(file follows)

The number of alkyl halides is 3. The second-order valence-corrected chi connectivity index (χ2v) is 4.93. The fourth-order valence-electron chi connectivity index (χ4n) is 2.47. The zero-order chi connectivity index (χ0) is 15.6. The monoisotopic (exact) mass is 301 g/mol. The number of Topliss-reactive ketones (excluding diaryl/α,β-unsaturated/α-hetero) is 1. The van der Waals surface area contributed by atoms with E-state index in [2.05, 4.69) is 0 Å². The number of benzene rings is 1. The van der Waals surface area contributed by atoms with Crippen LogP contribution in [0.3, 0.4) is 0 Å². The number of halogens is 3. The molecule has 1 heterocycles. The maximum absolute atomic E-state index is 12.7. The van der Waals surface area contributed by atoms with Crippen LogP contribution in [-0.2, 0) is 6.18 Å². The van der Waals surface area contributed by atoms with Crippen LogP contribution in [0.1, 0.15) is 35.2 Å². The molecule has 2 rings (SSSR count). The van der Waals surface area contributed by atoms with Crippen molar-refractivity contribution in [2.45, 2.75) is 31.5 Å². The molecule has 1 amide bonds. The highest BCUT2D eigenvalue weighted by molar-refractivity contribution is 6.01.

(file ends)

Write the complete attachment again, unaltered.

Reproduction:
The number of alkyl halides is 3. The second-order valence-corrected chi connectivity index (χ2v) is 4.93. The fourth-order valence-electron chi connectivity index (χ4n) is 2.47. The zero-order chi connectivity index (χ0) is 15.6. The monoisotopic (exact) mass is 301 g/mol. The number of Topliss-reactive ketones (excluding diaryl/α,β-unsaturated/α-hetero) is 1. The van der Waals surface area contributed by atoms with E-state index in [2.05, 4.69) is 0 Å². The number of benzene rings is 1. The van der Waals surface area contributed by atoms with Crippen LogP contribution in [0.3, 0.4) is 0 Å². The number of halogens is 3. The molecule has 1 heterocycles. The maximum absolute atomic E-state index is 12.7. The van der Waals surface area contributed by atoms with Crippen LogP contribution in [-0.2, 0) is 6.18 Å². The van der Waals surface area contributed by atoms with Crippen LogP contribution in [0.1, 0.15) is 35.2 Å². The molecule has 2 rings (SSSR count). The van der Waals surface area contributed by atoms with Crippen molar-refractivity contribution in [2.45, 2.75) is 31.5 Å². The molecule has 1 amide bonds. The highest BCUT2D eigenvalue weighted by molar-refractivity contribution is 6.01.